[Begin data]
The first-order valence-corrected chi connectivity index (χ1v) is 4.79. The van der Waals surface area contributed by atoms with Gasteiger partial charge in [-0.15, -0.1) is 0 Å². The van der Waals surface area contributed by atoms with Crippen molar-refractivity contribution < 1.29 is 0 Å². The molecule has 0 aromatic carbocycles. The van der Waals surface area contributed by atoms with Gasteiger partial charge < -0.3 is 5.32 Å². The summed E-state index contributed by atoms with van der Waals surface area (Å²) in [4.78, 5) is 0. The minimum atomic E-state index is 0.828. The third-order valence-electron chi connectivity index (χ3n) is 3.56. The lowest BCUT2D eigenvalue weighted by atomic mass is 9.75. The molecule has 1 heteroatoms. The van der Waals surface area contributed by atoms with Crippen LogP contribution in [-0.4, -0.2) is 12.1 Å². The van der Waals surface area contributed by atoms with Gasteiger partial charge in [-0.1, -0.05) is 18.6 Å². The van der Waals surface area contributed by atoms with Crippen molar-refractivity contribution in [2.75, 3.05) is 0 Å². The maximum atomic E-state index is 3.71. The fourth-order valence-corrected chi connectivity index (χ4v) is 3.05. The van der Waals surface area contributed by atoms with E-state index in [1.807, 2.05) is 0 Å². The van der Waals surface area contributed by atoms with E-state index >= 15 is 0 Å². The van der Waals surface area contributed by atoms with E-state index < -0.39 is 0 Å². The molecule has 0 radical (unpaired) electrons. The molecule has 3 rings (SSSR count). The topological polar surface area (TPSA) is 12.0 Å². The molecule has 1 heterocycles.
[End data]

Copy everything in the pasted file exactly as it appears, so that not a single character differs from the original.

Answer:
The first-order valence-corrected chi connectivity index (χ1v) is 4.79. The van der Waals surface area contributed by atoms with Gasteiger partial charge in [-0.15, -0.1) is 0 Å². The van der Waals surface area contributed by atoms with Crippen molar-refractivity contribution < 1.29 is 0 Å². The molecule has 0 aromatic carbocycles. The van der Waals surface area contributed by atoms with Gasteiger partial charge < -0.3 is 5.32 Å². The summed E-state index contributed by atoms with van der Waals surface area (Å²) in [4.78, 5) is 0. The minimum atomic E-state index is 0.828. The third-order valence-electron chi connectivity index (χ3n) is 3.56. The lowest BCUT2D eigenvalue weighted by atomic mass is 9.75. The molecule has 1 heteroatoms. The van der Waals surface area contributed by atoms with Crippen LogP contribution in [-0.4, -0.2) is 12.1 Å². The van der Waals surface area contributed by atoms with Gasteiger partial charge in [-0.1, -0.05) is 18.6 Å². The van der Waals surface area contributed by atoms with Crippen molar-refractivity contribution in [2.75, 3.05) is 0 Å². The maximum atomic E-state index is 3.71. The fourth-order valence-corrected chi connectivity index (χ4v) is 3.05. The van der Waals surface area contributed by atoms with E-state index in [1.807, 2.05) is 0 Å². The van der Waals surface area contributed by atoms with E-state index >= 15 is 0 Å². The van der Waals surface area contributed by atoms with E-state index < -0.39 is 0 Å². The molecule has 0 radical (unpaired) electrons. The molecule has 3 rings (SSSR count). The topological polar surface area (TPSA) is 12.0 Å². The molecule has 1 heterocycles.